A man whose name sounds a heck of a lot like Luke and his partner, who's name could easily be misread as Vader, have figured how to make photons bond — creating light molecules. Seriously, Harvard professor Mikhail Lukin and MIT Professor Vladan Vuletic just might be the first people in our local galaxy to have passed their jedi trials.
Until now, light molecules did not exist. They're a new form of matter, which basically everyone who has ever lived thought was impossible. Even Professor Lukin himself is pretty sure that he's created something straight out of sci-fi:
"It's not an in-apt analogy to compare this to light sabers," Lukin added. "When these photons interact with each other, they're pushing against and deflect each other. The physics of what's happening in these molecules is similar to what we see in the movies."
To create their lightsaber molecules, or "photonic molecules" as they're being called, Lukin and Vuletic had to create an environment where weightless photos would begin to act like they have mass. Once this was accomplished, it was relatively simple to coax the affected photons to bond with one another, creating molecules.
The process by which this was achieved, Lukin explains, is much like shining a laser through a glass of water:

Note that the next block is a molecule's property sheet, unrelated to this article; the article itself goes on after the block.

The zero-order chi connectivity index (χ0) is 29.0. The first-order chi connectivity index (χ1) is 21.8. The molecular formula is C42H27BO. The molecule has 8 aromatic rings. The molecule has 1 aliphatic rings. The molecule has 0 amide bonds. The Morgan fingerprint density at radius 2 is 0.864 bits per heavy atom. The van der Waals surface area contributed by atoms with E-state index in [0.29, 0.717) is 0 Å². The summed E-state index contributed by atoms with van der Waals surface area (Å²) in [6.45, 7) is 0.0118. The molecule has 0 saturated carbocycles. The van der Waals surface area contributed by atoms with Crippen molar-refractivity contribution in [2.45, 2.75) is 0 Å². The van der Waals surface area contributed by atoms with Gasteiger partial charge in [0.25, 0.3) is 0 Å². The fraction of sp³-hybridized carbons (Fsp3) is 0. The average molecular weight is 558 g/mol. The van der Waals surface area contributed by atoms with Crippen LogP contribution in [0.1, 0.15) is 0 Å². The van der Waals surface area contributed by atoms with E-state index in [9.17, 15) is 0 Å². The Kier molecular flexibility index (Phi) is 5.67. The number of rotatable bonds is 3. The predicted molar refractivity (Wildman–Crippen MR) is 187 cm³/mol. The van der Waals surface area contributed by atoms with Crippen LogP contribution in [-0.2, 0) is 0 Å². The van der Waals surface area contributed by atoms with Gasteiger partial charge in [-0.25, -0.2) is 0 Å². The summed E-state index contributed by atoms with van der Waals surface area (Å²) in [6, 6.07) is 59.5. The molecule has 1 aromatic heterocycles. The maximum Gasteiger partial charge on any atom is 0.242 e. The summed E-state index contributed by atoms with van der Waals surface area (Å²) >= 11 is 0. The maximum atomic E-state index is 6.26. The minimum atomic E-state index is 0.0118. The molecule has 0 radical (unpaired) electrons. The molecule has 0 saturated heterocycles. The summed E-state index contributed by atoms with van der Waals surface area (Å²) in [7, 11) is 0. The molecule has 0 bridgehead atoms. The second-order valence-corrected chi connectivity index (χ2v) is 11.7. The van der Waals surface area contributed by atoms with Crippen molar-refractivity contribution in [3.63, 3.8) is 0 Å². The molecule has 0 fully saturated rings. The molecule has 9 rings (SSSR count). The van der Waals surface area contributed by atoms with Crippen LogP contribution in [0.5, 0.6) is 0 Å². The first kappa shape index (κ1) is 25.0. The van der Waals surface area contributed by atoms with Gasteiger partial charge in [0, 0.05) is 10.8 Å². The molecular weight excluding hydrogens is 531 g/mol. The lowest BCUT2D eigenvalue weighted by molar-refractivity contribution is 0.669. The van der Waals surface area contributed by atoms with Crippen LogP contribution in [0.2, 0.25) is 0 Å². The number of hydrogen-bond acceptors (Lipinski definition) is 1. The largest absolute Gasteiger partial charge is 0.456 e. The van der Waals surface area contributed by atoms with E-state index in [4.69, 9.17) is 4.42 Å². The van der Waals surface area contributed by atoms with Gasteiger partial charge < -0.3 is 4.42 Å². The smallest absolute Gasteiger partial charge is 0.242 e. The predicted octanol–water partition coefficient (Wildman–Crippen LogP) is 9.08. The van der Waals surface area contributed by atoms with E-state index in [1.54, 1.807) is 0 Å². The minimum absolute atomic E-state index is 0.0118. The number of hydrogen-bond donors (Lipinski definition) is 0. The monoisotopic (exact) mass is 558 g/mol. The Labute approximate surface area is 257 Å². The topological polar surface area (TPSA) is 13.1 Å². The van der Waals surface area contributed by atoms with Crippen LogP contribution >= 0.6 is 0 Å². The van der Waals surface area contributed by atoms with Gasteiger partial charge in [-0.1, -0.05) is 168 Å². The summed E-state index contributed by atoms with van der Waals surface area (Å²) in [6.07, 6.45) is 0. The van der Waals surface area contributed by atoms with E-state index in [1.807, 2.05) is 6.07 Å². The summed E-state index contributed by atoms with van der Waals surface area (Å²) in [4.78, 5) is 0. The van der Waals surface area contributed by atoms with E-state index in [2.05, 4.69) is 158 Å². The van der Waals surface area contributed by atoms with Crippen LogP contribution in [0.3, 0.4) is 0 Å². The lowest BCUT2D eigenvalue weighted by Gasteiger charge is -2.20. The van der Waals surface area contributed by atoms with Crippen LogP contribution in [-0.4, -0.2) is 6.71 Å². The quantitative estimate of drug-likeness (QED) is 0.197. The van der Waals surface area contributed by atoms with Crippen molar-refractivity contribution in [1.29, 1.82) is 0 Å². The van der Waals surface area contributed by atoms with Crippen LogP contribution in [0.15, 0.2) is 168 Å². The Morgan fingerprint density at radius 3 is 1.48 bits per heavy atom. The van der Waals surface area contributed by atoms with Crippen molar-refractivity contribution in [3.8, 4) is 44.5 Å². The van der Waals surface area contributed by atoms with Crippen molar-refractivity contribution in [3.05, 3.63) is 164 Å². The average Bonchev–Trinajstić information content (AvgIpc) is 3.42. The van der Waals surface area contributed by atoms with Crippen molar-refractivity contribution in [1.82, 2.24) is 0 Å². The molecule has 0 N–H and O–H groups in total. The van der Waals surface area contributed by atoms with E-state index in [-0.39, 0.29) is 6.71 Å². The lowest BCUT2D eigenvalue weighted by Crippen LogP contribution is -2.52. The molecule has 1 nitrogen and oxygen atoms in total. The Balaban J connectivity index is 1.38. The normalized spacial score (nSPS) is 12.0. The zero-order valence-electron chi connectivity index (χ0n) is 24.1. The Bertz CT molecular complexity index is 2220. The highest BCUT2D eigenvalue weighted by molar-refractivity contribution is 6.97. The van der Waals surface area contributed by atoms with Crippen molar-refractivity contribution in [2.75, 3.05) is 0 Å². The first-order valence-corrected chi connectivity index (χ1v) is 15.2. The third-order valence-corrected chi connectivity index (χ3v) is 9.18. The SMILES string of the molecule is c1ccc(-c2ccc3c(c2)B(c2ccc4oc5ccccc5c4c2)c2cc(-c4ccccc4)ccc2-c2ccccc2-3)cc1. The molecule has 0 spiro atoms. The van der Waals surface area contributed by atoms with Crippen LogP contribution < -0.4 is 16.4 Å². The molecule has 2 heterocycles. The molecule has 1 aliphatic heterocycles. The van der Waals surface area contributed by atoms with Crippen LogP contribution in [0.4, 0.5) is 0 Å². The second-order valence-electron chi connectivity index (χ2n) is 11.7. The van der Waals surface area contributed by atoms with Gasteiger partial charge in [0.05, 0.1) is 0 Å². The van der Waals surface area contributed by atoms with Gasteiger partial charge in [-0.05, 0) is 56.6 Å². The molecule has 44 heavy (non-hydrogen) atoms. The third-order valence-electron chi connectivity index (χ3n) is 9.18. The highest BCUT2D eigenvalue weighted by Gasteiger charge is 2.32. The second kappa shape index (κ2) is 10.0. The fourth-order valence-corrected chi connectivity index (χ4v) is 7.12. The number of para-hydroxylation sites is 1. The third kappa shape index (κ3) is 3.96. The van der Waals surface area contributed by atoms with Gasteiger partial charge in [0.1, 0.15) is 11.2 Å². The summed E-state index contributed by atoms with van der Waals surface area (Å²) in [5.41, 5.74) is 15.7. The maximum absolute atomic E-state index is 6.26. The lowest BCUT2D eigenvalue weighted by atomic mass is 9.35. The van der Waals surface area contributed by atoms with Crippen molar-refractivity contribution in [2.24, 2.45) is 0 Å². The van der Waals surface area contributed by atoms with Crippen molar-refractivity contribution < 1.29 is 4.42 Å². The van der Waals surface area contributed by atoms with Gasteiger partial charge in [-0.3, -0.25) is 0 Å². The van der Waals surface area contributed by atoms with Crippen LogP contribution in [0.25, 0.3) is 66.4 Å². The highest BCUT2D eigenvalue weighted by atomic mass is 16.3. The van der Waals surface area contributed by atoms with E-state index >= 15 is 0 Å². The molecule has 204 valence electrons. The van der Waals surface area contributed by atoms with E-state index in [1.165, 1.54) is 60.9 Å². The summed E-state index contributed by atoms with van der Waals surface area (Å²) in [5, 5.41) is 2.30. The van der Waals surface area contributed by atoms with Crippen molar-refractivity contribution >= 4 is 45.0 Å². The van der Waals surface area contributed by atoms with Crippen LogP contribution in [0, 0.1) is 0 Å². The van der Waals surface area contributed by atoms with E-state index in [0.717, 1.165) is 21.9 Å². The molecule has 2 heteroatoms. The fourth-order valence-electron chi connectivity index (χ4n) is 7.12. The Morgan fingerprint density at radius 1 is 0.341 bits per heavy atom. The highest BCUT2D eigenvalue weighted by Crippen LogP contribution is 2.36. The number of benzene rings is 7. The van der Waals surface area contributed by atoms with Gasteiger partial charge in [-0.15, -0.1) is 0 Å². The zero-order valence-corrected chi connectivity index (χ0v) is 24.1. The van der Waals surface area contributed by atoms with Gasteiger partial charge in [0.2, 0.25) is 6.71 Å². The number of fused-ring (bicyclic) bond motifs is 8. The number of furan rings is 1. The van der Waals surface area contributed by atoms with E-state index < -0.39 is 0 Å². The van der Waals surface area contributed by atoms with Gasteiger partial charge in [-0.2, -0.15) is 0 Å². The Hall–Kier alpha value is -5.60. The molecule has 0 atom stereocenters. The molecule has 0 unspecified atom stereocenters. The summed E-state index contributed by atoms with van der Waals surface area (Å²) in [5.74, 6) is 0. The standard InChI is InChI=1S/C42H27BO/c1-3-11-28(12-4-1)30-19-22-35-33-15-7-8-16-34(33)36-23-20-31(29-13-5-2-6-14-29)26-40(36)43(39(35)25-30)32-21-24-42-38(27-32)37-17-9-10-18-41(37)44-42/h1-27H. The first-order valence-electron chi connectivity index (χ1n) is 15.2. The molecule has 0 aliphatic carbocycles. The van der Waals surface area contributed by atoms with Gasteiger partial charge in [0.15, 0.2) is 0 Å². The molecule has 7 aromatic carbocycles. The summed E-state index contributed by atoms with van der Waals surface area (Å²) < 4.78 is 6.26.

"The light enters the water, it hands off part of its energy to the medium, and inside it exists as light and matter coupled together, but when it exits, it's still light."
By ramping up the conditions of this sort of action, Lukin, Vuletic and their colleagues created the right conditions for photons to bond. First, the medium they sent the photons through wasn't water. It was a freezing cloud of rubidium atoms. Sending two individual photons through the cloud together, the researchers were surprised to note that they had bonded during their passage.
The discovery of a new form of matter shouldn't be taken lightly, and even Lukin himself doesn't know what applications it might have going forward. Lightsabers are clearly one hope, but there may be quantum computing applications as well. At the very least, photonic molecules have opened up a doorway to a whole new galaxy of studies, one which looks a whole lot more like one we remember existing long, long ago and far, far away.